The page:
October 7, 2013

Do you find yourself frequently landing on an inspiring idea or an insightful tip on Y4Y? Of course! The portal is full of useful information that you can use to strengthen your afterschool program. There is even a built-in feature that helps you keep track of your favorite ideas from Y4Y: the Notebook. 

On each page in the Learn and Teach sections of Y4Y (for example take a look in the Project-Based Learning Introduction), a small box on the right side of the page contains the Notebook. You can type notes into the Notebook, right on the screen next to the information you are viewing. Then, your notes are saved for you to access again whenever you may want to add to them or print them in the future. The Notebook is divided into the five content areas, so it’s almost like having a virtual binder of notes for each topic.

The key to using the Notebook is to be registered for Y4Y. Registration allows you access to this convenient feature, among others on the portal such as the ability to post to the Discussion Boards. If you aren’t registered yet, stop by the Join the Y4Y Community page for the quick and easy registration form.  

 


October 7, 2013

Don’t miss our next Coffee Break webinar, Creating a Family Guidebook with Y4Y, on Thursday, October 10, 2013 at 1:00 p.m. (Eastern). Learn how a family guidebook can be used to promote and support ongoing family involvement for your afterschool program, while interacting with Y4Y team members and your afterschool colleagues from across the country. Explore sample guidebooks and begin creating your own custom guidebook during the webinar using the resources on Y4Y.

Registration is free!

As with all of our Coffee Break webinars there will be plenty of time for Q&A with the Y4Y team so bring your questions, bring your coffee, and join us on October 10.

Register today!  

 


October 7, 2013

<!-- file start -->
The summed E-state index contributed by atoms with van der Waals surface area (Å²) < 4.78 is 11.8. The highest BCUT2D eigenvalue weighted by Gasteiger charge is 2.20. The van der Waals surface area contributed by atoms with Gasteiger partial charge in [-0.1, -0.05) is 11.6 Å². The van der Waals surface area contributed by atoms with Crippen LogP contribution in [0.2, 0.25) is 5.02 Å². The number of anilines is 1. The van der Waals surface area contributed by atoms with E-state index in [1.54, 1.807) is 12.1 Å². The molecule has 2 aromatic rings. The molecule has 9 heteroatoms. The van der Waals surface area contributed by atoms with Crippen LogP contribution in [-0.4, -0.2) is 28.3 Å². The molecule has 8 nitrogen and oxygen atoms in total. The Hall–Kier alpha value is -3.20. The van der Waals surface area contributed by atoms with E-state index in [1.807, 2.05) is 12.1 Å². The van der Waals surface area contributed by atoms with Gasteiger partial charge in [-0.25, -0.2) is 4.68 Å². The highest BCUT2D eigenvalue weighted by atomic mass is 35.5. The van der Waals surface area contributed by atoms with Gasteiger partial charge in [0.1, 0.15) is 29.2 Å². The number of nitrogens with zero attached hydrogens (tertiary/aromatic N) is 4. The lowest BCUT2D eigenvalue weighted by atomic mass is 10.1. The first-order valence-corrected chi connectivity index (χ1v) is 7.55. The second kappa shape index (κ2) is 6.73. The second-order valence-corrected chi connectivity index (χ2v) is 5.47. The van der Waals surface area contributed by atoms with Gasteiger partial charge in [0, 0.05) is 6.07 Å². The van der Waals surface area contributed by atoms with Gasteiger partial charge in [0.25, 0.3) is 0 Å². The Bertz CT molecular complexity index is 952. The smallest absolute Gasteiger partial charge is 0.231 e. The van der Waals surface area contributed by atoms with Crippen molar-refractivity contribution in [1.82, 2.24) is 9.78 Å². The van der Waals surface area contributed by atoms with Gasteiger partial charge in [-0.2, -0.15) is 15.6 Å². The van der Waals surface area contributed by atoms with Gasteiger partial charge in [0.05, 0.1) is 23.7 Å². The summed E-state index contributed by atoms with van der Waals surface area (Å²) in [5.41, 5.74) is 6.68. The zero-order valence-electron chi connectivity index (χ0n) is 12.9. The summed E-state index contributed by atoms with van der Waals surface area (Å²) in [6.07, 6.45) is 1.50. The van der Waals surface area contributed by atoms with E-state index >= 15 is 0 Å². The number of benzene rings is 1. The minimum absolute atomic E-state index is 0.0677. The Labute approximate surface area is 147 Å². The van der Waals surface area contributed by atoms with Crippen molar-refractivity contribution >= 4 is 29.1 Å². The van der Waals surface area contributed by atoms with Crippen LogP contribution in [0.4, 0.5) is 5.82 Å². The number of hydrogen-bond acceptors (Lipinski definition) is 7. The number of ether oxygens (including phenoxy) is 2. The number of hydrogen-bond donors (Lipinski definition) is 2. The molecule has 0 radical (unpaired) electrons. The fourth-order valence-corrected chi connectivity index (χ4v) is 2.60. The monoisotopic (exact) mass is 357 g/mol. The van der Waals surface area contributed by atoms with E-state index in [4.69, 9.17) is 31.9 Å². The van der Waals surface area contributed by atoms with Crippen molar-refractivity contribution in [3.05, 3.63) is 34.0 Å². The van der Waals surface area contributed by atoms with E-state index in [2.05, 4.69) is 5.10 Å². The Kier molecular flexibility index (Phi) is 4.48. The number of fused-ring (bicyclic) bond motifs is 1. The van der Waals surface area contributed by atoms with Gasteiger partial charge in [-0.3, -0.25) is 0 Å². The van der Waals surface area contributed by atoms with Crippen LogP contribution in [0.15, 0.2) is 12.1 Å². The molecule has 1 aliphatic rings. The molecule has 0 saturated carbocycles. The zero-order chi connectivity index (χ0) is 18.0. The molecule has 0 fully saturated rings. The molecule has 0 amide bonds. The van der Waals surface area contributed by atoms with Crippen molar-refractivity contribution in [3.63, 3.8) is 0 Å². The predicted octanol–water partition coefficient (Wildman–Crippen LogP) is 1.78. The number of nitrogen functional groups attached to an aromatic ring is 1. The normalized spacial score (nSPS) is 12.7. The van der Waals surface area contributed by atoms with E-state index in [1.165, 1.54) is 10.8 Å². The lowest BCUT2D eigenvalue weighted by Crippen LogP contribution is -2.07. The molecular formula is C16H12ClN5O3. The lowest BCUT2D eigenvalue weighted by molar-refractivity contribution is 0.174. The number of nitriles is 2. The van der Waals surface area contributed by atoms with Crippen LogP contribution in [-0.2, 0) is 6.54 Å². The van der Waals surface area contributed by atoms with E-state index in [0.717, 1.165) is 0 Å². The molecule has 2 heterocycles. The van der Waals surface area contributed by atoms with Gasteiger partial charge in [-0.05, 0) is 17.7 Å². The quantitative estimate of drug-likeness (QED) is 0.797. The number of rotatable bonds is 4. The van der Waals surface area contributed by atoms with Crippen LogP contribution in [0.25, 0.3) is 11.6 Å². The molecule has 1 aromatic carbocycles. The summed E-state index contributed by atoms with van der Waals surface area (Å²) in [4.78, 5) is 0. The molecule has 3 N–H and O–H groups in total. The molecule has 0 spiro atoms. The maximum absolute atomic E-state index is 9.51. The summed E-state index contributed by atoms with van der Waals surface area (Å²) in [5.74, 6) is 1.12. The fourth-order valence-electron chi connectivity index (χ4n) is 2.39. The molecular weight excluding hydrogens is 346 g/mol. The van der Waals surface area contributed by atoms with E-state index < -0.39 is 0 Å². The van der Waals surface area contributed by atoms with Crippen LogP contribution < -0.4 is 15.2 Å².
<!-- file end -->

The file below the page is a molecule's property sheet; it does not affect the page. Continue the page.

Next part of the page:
Speaking of handbooks, the Y4Y team recently had the pleasure of participating in the Multistate Conference in Indianapolis, IN where we heard excellent examples from the field of 21st CCLC. One middle school educator shared with us a great idea for creating student handbooks for incoming sixth grades: let the experts do it – the 7th and 8th graders!

Her veteran middle school students made a project out of creating informative and engaging handbooks that were then distributed to incoming sixth grade students at orientation. Who better to create a handbook on navigating the waters of middle school than the students themselves?

Thanks for sharing your ideas with us, and please keep them coming!  

 


September 24, 2013

Project-based learning has been shown through research to be effective, and common sense tells us it’s something kids of all ages can enjoy. But what does it really look like? Watch this video to find out.

You’ll see many of the core tenets of project-based learning – a project that has relevance, is student-driven, addresses real-life problems, and offers hands-on learning opportunities. The youth in this video are responding to a real community challenge by becoming part of the solution.

The video serves as an introduction to the Project-Based Learning course. Get a glimpse of how the steps of project-based learning play out, then continue learning by completing the course.  

 


September 24, 2013

Because project-based learning is such a different method than what many of us are used to, it requires staff to wear a new hat: a facilitator’s hat. Facilitation is different from directing or leading and it allows for learning to be more student-centered.

Staff may need practice and support in this new role, though. Use this checklist from the Project-Based Learning Coaching Module to help staff feel at ease in the role of facilitator and to find ideas for getting project-based learning going with students.